I went on a cheap VIRTUAL vacation with Zuckerberg’s ‘metaverse’ headset – it was so good I napped on my real floor

I JUST went on vacation to the beach AND the mountains – without leaving my home.

Turns out going on vacation in the metaverse has benefits.


I went to a virtual beach – you can even do a quick workoutCredit: Meta/Owlchemy Labs
Frolicking in the sea is surprisingly dry in the metaverse


Frolicking in the sea is surprisingly dry in the metaverseCredit: Meta/Owlchemy Labs
This is what you look like wearing a $299 / £299 Meta Quest 2 headset


This is what you look like wearing a $299 / £299 Meta Quest 2 headsetCredit: Meta

For starters, I didn’t have to pack, find my passport, or rush to an airport.

I just donned the Meta Quest 2 – Mark Zuckerberg’s increasingly popular virtual reality metaverse headset.

After a few minutes I had installed and loaded a VR app called Vacation Simulator.

It’s a sequel to the hugely popular (and surprisingly hilarious) Job Simulator.

Mars metaverse built by Fortnite creator lets you experience the Red Planet
Soon you will be able to SMELL in the metavers - including virtual FARTS

The premise is that we are in a future world where robots have replaced human jobs.

So you can use the Job Simulator to experience what it once was like to work – in the office, as a mechanic or in a car.

Vacation Simulator is the obvious sequel: experience how people from the past (ie today) spent their time when they were not at work.

My vacation started in a hotel, where I was greeted by a floating robot that helped me get my bearings.

She led me to the bathroom, where I could sort my hair, trim the old beard, and give myself a bleach blonde paint job. Delicious stuff.

And then, just like on real vacations, I went straight to the hotel bed to lie down.

The bed was very spacious and comfortable – probably because I was actually lying flat on the floor on my living room carpet.

There was a basketball in my virtual room, so I got up again to shoot some hoops. The physics is perfect (so I was understandably bullshit), but I still managed to get a few in.

Tired of my meter sportsmanship, I grabbed a virtual juice from my e-refrigerator.

It didn’t taste like much (or really nothing), but the hissing sounds from the headset were oddly deafening.

Playing games

Then I went to the TV, put a cartridge in a console, grabbed a virtual joystick and started playing a text adventure game about going on vacation.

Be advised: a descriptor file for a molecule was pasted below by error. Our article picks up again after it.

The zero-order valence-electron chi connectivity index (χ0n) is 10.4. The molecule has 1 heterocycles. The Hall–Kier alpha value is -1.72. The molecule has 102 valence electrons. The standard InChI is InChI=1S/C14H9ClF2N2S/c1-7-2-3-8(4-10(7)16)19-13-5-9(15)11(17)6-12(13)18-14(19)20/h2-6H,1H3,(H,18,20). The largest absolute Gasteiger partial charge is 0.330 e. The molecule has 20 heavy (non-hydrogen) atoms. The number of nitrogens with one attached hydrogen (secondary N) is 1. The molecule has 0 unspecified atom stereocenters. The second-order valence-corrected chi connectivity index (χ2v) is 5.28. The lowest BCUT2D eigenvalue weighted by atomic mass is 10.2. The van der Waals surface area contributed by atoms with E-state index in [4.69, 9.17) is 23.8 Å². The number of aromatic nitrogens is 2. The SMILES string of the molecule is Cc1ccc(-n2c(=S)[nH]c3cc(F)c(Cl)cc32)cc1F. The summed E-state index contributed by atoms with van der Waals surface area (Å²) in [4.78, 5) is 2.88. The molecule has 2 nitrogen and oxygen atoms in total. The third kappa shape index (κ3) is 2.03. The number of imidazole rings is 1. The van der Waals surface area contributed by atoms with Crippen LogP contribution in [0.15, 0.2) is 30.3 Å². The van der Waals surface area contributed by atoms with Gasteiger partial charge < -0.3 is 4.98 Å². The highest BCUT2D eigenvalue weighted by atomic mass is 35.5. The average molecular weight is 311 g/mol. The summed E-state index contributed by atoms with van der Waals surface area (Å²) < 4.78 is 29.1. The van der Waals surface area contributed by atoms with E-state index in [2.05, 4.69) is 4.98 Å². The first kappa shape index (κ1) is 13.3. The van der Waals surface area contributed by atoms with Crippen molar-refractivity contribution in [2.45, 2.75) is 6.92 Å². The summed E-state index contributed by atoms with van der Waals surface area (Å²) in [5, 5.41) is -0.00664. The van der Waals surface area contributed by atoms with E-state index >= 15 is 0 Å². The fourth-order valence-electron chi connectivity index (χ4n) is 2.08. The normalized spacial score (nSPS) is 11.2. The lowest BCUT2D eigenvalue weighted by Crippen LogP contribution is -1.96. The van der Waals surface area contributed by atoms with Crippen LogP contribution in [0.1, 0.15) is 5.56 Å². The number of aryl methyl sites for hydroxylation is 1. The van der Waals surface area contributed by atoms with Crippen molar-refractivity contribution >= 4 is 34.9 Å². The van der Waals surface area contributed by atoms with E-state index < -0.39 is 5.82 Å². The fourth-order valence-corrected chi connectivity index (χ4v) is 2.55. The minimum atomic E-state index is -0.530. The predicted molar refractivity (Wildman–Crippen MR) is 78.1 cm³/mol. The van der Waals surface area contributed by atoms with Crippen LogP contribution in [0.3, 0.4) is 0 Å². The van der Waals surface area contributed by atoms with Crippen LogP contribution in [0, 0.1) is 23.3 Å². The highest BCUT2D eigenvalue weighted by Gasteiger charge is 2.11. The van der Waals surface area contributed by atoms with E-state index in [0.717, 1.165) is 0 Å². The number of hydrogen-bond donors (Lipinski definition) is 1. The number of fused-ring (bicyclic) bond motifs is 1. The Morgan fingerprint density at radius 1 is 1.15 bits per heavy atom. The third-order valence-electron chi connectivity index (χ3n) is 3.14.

The irony had not escaped me.

I also tried another cartridge that loaded a Mario-style side-scrolling platformer.

For a moment, as I played on the virtual TV, I basically forgot that none of this was real.

Anyway, it was a lot of fun – so who cares?

That’s when I realized I hadn’t left the hotel room yet. Oops!

So I went out to the beach, where I lay on the sand for a while and read a book about coconuts.

I dove into the sea for a quick dip and even submerged my head.

The audio changed and I felt immersed in the underwater world. I even picked up a shell as a souvenir.

It’s still in my virtual backpack, waiting for me in Zuckerberg’s digital realm.

I picked up a sun hat from the beach shop because I’m not quite convinced that I can’t burn in virtual reality.

And then I decided it was time for a change of scenery.

The fun never stops…until it happens

Next stop was the mountain resort of Vacation Island.

It was a lot colder, so I didn’t plan on hanging out for long – but I did manage to find a hot tub.

A robot has told me I can experience the breathtaking view once I “collect more memories” – the game’s currency – to unlock the area.

Unfortunately I didn’t feel like working during my vacation so I went back to the hotel and decided it was enough to go on vacation for one day.

I was surprised by how much fun my virtual vacation was.

And there is so much more to do in this strange meta world that I look forward to going back.

The big advantage is that my virtual holiday was significantly cheaper than a real one.

And it’s a quick way to get a taste of a vacation if you don’t have one yet.

But my virtual vacation actually only made me long for a real one.

Perhaps the metaverse will not replace reality after all.

You can buy Vacation Simulator from the Meta/Oculus Store for £22.99/$29.99.

S Club 7's Jo O'Meara Shares Snaps of Rarely Seen Son as He Turns 14
Kerry Katona Shows Off New Breasts In Plunging Jumpsuit After Bandage Removal
  • Meta Quest 2 at Best Buy for $299 – buy here
  • Meta Quest 2 at Currys for £299 – buy here

Clicking on a link in this story allows us to earn affiliate income.

You can put on an eye mask for a quick dip in your virtual hotel meta bed


You can put on an eye mask for a quick dip in your virtual hotel meta bedCredit: Meta/Owlchemy Labs
Use your real hands to interact with virtual objects


Use your real hands to interact with virtual objectsCredit: Meta/Owlchemy Labs
The virtual bubble bath is not as nice as it seems


The virtual bubble bath is not as nice as it seemsCredit: Meta/Owlchemy Labs
The robots in Vacation Simulator are surprisingly charismatic, but they're not my ideal vacation companions


The robots in Vacation Simulator are surprisingly charismatic, but they’re not my ideal vacation companionsCredit: Meta/Owlchemy Labs

Best Phone and Gadget Tips and Hacks

Looking for tips and hacks for your phone? Want to find those secret features in social media apps? We’ve got you covered…

We pay for your stories! Do you have a story for the team at The Sun Online Tech & Science? Email us at [email protected]

Leave a Comment

Your email address will not be published.